Eighty-four parents lay prone on the ground;
the rest of the village in shock stood around.
Some children were wailing and others were flailing
at Hippolyta
The Terror of Tilkha

She and her minions had come here as heroes
But then they revealed they were villains and zeroes
Sowing confusion and and fear in profusion
The Terror of Tilkha

This Centaur of Chaos claimed our children weren't right,
brought in some imposters and started a fight.
Attacked by surprise "just to open our eyes,"
Said Hippolyta
The Terror of Tilkha

Even her allies cried out in protest, but
Her whirlwind of violence kept on with great zest.
One even tried to stop her, but nothing could top her
The Terror of Tilkha

Mothers and fathers, they fell down in rows
Then even our children, she treated as foes,
One hit from her hoof and they'd simply go poof!
The Butcher of Tilkha

Dozens of children just vanished in smoke,
And parents thought the new ones were theirs when they woke.
What else could they do? But the rest know what's true -
The Terror of Tilkha

Now she and hers have gone, and our lives just go on.
May she never return, but we've set her deed in song.
Oh she was ill met, and we'll never forget
The Terror of Tilkha
The Terror of Tilkha!

Monday, April 27, 2020

Some Surprisingly Strong Women in ERB's Oeuvre

I made my debut a few weeks ago on the SFFAudio podcast, talking with the host Jesse Willis, plus regular contributor there (and my Skiffy and Fanty Show crewmate) Paul Weimer and fellow guest Evan Lampe about an obscure Edgar Rice Burroughs novel called The Efficiency Expert (1919). You can hear the podcast here, listen to the audiobook here or here, or read the book here. I highly recommend it, although a content warning is necessary for two objectionable words* used a few times, a little onscreen violence, and an offscreen murder.

Picture of Jimmy Torrance Jr. being menaced by some thugs.
artist: not listed in book
Set in 1919 Chicago, the book is a very good read, full of interesting incidents but also sparkling with sardonic humor and social commentary. (I'll say more about this later.) Although the protagonist starts out very full of himself, the epitome of an overconfident mediocre white male, he suffers trials and tribulations, sometimes of his own making, due to his principles or ego, and sometimes from bad luck or villains. Along the way, he meets three women, all with speaking roles, all of whose actions affect his life in significant ways.

This is fairly unusual contrasted with the majority of ERB's oeuvre, where many books have just one significant female character, most women exist to scream and be saved, even the occasional wandering princess generally doesn't have much agency except to reject a few suitors, and the hidden-city queens basically exist merely to lust after and lose Burroughs' heroes.

Picture of Tarzan in loincloth, carrying spear, with an elephant, ape and black panther at his side.
artist: Frank Frazetta
I am familiar with a lot of ERB's work, thanks to growing up with my daddy's extensive paperback library of  Science Fiction&Fantasy, Westerns, and adventure yarns. (Mom collected mysteries, Georgette Heyer and Literature.) In fact, the first adult-level speculative fiction book that I remember reading, beyond the level of, say, Alexander Key's The Forgotten Door, was The Beasts of Tarzan (1916), left carelessly on a coffee table. I suppose the animal-centric cover misled me a little, and I struggled with some of the concepts, but I had absorbed enough of the legend of Tarzan to keep going.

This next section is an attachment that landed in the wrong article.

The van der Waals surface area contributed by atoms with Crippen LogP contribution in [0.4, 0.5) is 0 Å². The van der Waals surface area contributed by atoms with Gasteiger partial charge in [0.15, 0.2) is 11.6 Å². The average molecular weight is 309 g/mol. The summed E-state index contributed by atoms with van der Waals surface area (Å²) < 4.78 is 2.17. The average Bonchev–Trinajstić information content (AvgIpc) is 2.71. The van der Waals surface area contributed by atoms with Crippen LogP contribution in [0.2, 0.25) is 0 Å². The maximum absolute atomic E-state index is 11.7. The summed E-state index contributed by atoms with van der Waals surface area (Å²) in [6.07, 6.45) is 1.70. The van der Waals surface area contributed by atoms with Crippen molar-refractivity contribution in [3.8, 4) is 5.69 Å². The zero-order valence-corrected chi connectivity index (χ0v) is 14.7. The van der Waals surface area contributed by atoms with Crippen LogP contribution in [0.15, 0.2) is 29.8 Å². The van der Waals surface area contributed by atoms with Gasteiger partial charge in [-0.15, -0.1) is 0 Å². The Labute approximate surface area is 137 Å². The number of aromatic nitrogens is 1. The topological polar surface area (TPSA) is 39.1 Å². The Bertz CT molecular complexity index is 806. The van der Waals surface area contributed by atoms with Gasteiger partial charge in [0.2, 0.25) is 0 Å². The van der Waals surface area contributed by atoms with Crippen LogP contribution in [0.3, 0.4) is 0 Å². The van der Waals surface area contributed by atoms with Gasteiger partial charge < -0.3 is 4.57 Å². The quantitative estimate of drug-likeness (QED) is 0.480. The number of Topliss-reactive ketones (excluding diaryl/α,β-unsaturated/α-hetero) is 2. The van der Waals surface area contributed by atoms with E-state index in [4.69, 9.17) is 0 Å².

So I've read more than 20 Tarzan books, about a half-dozen of the Mars/Barsoom books, one of the Venus books, a half-dozen Pellucidars, The Land That Time Forgot and a couple of sequels, and a half-dozen more of his stand-alone books. I reread only a few specifically for this essay, but there are several more that I've revisited over the years because something about them stuck out in my mind. I've been thinking about them a lot since recording the SFF Audio podcast. Following are my impressions of the strongest female characters that I've encountered in Edgar Rice Burroughs books.

Jane Foster in Tarzan of the Apes and The Return of Tarzan, The Beasts of Tarzan and The Son of Tarzan, primarily (read here or listen here). (Content warning for nearly all Tarzan books: racism and fights to the death.) She is mentioned in many later books in the series (he's a one-woman man, but often separated from her, so she doesn't have scenes in all of them) but past the first four books or so, often just needs rescuing (she often needs that in the first three too). But beyond being beautiful and brave like all Burroughs heroines, Jane is remarkable through changing the way of life of the hero who loves her, at least changing it for a while, as opposed to many Burroughs women who want nothing better than to join with the hero and follow his path.
MILD SPOILERS FOR THE FIRST FOUR TARZAN BOOKS: At the beginning of The Beasts of Tarzan, she and John Clayton, Lord Greystoke, are married and living in London with baby Jack. At the beginning of The Son of Tarzan, they've returned to "civilization" and she forbids adolescent Jack to read books about animals or explorers, or even to go to the zoo, for fear that it should rouse his apparently inherited "savage" instincts -- which is pretty insulting to Tarzan, really, if you think about it. John/Tarzan protests mildly, in private, but in front of Jack, he concedes and backs up his wife in imposing these restrictions, which Jack objects to as mollycoddling. After Jack goes to Africa and grows up there in the jungle, and they eventually reunite joyfully, they all go back to England again! Jane is clearly wrong-headed about this, but I have to admit she is strong-willed.